I dunno about it being "tounge-in-cheek" - if you google AVS you'll find some articles from his playing days mentioning his love of Rush Limbaugh, etc.
Like I wrote, it's like the Michael Richards thing. I still think Kramer is funny, but it's a little harder to laugh....
I don't know - San Diego has been relatively competitive for several years before last year's debacle - which was brought about exactly because of the route you recommend; i.e., not rebuilding.
The Jays are in a rough situation, considering that two teams in their division spend 400 million dollars a year in payroll, so that's not quite a fair analogy to use.
Cincy is going to be better than Houston this year, and Pittsburgh is just now recovering from dreadful management over the last decade.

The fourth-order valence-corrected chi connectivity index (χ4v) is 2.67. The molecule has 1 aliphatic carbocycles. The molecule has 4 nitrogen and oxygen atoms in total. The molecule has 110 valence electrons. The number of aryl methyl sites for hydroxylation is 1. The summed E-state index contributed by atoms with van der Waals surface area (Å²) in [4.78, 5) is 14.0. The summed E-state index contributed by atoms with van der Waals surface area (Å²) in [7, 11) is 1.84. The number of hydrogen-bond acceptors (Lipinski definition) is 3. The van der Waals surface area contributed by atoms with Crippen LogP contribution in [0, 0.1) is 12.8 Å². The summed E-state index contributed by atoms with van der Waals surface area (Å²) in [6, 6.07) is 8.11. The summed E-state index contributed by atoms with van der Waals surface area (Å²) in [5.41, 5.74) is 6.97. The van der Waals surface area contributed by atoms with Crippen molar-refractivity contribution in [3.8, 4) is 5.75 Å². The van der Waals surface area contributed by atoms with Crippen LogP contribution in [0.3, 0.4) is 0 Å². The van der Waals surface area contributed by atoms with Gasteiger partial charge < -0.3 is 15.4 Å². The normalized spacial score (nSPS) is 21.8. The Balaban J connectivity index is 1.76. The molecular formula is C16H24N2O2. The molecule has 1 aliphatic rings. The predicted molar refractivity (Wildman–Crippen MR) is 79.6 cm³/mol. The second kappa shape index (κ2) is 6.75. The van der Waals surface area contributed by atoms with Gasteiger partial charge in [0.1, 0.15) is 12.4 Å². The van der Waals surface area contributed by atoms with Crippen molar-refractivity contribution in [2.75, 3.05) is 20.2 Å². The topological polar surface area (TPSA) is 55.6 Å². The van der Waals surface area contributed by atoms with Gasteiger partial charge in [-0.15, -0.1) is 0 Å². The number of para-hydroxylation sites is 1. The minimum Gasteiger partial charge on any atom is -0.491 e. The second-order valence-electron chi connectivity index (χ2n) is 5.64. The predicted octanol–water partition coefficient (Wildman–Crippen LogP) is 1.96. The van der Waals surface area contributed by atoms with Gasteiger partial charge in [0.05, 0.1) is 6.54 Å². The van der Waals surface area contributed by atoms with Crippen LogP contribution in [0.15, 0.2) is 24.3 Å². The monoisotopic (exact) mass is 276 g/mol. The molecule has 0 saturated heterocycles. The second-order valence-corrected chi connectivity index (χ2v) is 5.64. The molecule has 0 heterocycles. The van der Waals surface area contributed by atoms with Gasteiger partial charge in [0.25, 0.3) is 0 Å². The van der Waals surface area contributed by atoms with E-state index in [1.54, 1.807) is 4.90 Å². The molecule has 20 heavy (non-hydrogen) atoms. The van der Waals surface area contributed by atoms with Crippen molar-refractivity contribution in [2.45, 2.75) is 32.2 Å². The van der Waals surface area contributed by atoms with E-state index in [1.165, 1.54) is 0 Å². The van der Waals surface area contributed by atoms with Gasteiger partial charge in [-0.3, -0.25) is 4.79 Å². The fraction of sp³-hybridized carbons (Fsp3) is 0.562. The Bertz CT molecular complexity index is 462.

Houston, on the other hand, did win, what, 84 games last year? Is there a prize for that? Oh yeah, you get a rotation of Russ Ortiz, Brian Moehler and Mike Hampton. Too bad Woody Williams is retired - he'd be the third best starter on this team.
Anyway, I think that the fear of the 100-loss season is why the Astros have such a bad farm system; their refusal to trade anybody, in the vain hope of the 84-win season, keeps them hanging on to guys like Carlos Lee and trading for Miguel Tejada, rather than trading off any veteran of value to restock the farm. That plan works when you're the Yankees and can afford CC Sabathia and Alex Rodriguez and AJ Burnett. Not so much when you're stocking your rotation with retreads and losers.
I don't know, man. If somebody I liked - be it a baseball player, actor, politician, etc. said something racist or homophobic or really bigoted, I'm not sure I could just let it go. It's part of their personality. And this comment wasn't just mildly political - it was pretty much Joe the Plumber on steroids right-wing.